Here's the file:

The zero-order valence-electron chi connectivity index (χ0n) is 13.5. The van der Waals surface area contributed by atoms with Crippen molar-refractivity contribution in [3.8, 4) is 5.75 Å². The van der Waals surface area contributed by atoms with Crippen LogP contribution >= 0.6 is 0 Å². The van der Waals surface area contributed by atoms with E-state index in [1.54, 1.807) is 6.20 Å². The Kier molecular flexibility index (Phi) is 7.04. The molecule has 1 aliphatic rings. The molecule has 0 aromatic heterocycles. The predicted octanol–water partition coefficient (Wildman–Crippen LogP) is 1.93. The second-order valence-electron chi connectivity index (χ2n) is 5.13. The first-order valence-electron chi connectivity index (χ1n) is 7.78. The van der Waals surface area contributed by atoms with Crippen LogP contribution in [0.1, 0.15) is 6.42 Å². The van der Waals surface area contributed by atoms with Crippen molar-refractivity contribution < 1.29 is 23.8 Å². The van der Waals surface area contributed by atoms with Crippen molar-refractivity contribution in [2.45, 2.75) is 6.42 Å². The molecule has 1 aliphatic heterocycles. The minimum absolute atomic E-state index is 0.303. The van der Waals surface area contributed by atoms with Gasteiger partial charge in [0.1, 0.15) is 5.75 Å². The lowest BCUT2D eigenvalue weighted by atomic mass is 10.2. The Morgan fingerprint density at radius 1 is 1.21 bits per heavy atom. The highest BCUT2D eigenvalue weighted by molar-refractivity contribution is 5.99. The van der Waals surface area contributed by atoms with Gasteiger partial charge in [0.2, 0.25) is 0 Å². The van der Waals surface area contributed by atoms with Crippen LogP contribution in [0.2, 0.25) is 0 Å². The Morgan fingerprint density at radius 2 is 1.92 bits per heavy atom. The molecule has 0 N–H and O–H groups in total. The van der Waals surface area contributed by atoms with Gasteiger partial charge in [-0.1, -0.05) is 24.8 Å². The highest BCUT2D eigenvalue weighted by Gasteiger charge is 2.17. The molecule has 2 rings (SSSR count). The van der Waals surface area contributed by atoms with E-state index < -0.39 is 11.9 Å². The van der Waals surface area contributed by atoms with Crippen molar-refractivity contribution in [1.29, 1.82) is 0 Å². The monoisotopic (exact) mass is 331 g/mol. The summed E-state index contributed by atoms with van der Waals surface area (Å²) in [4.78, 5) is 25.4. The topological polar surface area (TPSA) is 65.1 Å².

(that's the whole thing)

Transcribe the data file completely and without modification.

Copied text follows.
The zero-order valence-electron chi connectivity index (χ0n) is 13.5. The van der Waals surface area contributed by atoms with Crippen molar-refractivity contribution in [3.8, 4) is 5.75 Å². The van der Waals surface area contributed by atoms with Crippen LogP contribution >= 0.6 is 0 Å². The van der Waals surface area contributed by atoms with E-state index in [1.54, 1.807) is 6.20 Å². The Kier molecular flexibility index (Phi) is 7.04. The molecule has 1 aliphatic rings. The molecule has 0 aromatic heterocycles. The predicted octanol–water partition coefficient (Wildman–Crippen LogP) is 1.93. The second-order valence-electron chi connectivity index (χ2n) is 5.13. The first-order valence-electron chi connectivity index (χ1n) is 7.78. The van der Waals surface area contributed by atoms with Crippen LogP contribution in [0.1, 0.15) is 6.42 Å². The van der Waals surface area contributed by atoms with Crippen molar-refractivity contribution < 1.29 is 23.8 Å². The van der Waals surface area contributed by atoms with Crippen molar-refractivity contribution in [2.45, 2.75) is 6.42 Å². The molecule has 1 aliphatic heterocycles. The minimum absolute atomic E-state index is 0.303. The van der Waals surface area contributed by atoms with Gasteiger partial charge in [0.1, 0.15) is 5.75 Å². The lowest BCUT2D eigenvalue weighted by atomic mass is 10.2. The Morgan fingerprint density at radius 1 is 1.21 bits per heavy atom. The highest BCUT2D eigenvalue weighted by molar-refractivity contribution is 5.99. The van der Waals surface area contributed by atoms with Gasteiger partial charge in [0.2, 0.25) is 0 Å². The van der Waals surface area contributed by atoms with Crippen LogP contribution in [0.2, 0.25) is 0 Å². The Morgan fingerprint density at radius 2 is 1.92 bits per heavy atom. The molecule has 0 N–H and O–H groups in total. The van der Waals surface area contributed by atoms with Gasteiger partial charge in [-0.1, -0.05) is 24.8 Å². The highest BCUT2D eigenvalue weighted by Gasteiger charge is 2.17. The molecule has 2 rings (SSSR count). The van der Waals surface area contributed by atoms with E-state index < -0.39 is 11.9 Å². The van der Waals surface area contributed by atoms with Crippen molar-refractivity contribution in [1.29, 1.82) is 0 Å². The monoisotopic (exact) mass is 331 g/mol. The summed E-state index contributed by atoms with van der Waals surface area (Å²) in [4.78, 5) is 25.4. The topological polar surface area (TPSA) is 65.1 Å².